Leading the charge is Lonrho, the conglomerate that has been seeking to rebuild the African empire created by the late Tiny Rowland. It announced that it had raised an initial £32.3m ($66.4m, €48m) from shareholders towards a new subsidiary – Lonzim – to buy up assets in Zimbabwe with a “significant opportunity for future growth.”

David Lenigas, Lonrho’s executive chairman, looking beyond current figures for Zimbabwe – 15,000 per cent inflation and an economy shrinking by 12 per cent a year – said the country’s infrastructure, skilled workforce and farming potential provided the basis for a solid recovery.

Kola Karim, chief executive of Shoreline Energy International, a Nigerian group, says he hopes to seal two deals in Zimbabwe in the next month – both with European companies who have had enough there. “We are not going to asset-strip. We can buy big international names for cheap and stay in partnership with locals to drive the business,” he said. In one case he hoped to acquire a company for roughly a tenth of its 1997 value.

There is concern among some Zimbabwean businessmen that properties will be sold off at rock-bottom prices.

“But the investors are not seen as vultures,” said the chief executive of a Bulawayo-based small manufacturing firm. “It gives us hope for the future that people from the outside are interested.”

At a Bulawayo business forum this week, many members seemed determined to batten down the hatches and not to sell.

Dianna Games, director of Africa@Work, a southern African business consultancy, expressed caution. “There is a lot of talk around dinner party tables [in South Africa and Zimbabwe]” about opportunities, she said. But it was far from clear that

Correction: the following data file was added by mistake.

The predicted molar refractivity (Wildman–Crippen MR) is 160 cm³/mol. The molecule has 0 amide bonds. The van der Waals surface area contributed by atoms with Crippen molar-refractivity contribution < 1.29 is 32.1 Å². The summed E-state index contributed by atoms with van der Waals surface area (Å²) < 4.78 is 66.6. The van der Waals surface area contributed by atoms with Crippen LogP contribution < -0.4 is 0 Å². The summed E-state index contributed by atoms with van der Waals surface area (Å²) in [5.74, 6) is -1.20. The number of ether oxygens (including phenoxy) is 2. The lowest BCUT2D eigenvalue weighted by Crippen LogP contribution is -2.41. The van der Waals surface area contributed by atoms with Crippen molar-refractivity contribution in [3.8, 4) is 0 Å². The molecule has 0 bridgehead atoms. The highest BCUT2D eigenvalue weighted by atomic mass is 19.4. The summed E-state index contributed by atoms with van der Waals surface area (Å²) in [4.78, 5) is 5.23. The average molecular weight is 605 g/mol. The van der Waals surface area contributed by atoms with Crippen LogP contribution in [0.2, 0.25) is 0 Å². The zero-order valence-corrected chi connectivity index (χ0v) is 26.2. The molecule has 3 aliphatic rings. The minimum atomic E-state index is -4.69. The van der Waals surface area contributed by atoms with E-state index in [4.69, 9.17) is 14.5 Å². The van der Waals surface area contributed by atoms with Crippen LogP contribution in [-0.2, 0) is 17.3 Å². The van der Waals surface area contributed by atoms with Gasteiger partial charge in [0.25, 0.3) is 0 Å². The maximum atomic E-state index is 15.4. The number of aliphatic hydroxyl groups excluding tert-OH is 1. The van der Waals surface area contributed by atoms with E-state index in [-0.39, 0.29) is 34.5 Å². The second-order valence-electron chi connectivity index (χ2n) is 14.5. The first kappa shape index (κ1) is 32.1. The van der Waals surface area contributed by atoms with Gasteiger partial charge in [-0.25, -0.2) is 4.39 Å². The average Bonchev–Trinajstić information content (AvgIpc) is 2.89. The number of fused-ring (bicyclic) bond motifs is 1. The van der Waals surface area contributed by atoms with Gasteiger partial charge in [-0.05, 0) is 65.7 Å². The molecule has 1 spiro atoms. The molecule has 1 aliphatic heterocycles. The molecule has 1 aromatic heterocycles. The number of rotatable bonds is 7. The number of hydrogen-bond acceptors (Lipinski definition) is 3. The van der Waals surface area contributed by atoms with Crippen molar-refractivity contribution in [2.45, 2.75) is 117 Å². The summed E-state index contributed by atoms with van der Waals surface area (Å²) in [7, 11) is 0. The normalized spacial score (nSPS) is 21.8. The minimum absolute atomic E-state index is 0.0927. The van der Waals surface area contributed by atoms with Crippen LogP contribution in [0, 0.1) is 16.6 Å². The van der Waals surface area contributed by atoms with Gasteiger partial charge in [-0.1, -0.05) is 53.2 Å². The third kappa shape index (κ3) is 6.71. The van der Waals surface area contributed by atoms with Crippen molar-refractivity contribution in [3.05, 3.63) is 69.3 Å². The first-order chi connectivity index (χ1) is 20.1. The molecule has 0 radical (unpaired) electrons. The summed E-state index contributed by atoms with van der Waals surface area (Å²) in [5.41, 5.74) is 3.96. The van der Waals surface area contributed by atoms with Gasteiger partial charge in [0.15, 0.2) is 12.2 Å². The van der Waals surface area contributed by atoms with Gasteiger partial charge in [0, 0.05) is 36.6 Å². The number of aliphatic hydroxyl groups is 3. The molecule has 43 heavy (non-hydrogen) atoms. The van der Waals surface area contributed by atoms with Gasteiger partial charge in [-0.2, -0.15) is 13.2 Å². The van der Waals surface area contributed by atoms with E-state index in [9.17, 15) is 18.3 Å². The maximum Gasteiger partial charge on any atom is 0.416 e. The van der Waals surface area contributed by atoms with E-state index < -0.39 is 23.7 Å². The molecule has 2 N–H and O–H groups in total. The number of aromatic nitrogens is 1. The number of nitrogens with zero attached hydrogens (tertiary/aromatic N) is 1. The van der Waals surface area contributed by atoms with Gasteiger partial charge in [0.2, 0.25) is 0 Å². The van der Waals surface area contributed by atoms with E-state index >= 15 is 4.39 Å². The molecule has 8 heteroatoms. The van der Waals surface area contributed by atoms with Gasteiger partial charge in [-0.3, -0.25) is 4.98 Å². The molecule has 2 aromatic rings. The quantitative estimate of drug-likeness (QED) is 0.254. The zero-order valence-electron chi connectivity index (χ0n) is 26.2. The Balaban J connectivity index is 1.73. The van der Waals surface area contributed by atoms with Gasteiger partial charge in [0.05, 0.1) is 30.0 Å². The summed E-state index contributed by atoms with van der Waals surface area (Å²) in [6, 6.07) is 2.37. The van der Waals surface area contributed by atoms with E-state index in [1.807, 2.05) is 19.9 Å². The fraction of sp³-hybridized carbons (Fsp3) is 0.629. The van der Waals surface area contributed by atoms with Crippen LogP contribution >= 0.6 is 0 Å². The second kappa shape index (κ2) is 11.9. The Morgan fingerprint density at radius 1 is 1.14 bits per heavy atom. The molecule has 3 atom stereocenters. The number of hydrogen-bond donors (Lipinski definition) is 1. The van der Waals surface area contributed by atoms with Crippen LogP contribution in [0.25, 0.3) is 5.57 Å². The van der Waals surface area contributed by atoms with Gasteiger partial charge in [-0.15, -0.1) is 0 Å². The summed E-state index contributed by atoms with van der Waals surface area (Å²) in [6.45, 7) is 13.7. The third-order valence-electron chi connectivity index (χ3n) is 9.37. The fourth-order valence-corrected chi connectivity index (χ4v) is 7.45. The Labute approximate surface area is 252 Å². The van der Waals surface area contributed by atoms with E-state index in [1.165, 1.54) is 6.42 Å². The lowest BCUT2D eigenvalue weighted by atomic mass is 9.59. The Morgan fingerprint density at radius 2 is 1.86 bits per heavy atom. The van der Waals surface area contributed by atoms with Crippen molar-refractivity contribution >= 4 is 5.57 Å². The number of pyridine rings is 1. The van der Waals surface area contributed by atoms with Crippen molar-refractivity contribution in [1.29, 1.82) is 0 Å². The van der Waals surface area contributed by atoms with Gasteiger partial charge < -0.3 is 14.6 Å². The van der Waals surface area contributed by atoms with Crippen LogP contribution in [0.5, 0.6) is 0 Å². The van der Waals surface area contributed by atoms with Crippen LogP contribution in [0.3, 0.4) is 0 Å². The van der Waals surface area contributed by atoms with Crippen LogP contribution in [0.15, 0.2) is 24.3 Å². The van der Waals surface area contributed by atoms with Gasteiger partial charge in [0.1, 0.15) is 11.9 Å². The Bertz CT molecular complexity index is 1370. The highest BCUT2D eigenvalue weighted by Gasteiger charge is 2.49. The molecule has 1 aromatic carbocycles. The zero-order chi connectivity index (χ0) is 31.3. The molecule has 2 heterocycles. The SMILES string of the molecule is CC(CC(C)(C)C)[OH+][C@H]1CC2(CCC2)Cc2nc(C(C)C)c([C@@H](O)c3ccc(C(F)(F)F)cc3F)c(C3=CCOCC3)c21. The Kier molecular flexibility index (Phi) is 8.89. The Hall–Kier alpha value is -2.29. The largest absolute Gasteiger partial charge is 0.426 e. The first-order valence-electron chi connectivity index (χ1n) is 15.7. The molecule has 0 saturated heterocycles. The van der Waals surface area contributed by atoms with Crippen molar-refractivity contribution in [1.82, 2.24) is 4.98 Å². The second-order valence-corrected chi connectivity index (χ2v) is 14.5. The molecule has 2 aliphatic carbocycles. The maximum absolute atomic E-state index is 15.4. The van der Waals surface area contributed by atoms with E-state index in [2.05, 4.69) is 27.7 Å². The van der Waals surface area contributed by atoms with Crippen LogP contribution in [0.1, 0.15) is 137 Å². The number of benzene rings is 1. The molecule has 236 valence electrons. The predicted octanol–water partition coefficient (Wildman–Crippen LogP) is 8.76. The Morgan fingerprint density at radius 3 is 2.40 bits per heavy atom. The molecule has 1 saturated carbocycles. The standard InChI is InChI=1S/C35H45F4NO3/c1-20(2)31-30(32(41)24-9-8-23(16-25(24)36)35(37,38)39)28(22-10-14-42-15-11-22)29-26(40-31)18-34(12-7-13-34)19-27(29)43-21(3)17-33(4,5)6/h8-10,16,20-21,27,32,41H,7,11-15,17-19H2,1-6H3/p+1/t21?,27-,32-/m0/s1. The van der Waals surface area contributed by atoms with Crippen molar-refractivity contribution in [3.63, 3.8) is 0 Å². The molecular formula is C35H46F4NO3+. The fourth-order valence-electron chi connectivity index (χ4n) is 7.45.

the situation would be transformed when Mr Mugabe finally left power. “Everyone seems to think that when he goes, all kinds of doors may open . . . but we don’t know.”

These debates remind us of some of what makes Zimbabwe special, and why its troubles have garnered such widespread attention. Raftopolous’ makes a good point in pointing out the irony of a despot who shouts “sovereignty” every chance he gets, but will leave behind a weakened economy on its knees that may be less “sovereign” than ever as international creditors and investors dictate their terms of engagement.

Apart from the inevitable painful compromises that will have to be made by a post-Mugabe dispensation of any flavour, if either or both factions of the MDC are in the drivers’ seat of such a dispensation, then we may see a real rape of the economy in the name of attracting foreign investment! That worry reflects my worry about and my lack of confidence in the MDC.

But aside from the speculative games about what will or will not happen, the various sentiments expressed by investors and analysts with no sentimental attachment to the country are a reminder to us the citizens that we should not get so despondent about the present that we fail to plan for and be hopeful about the future.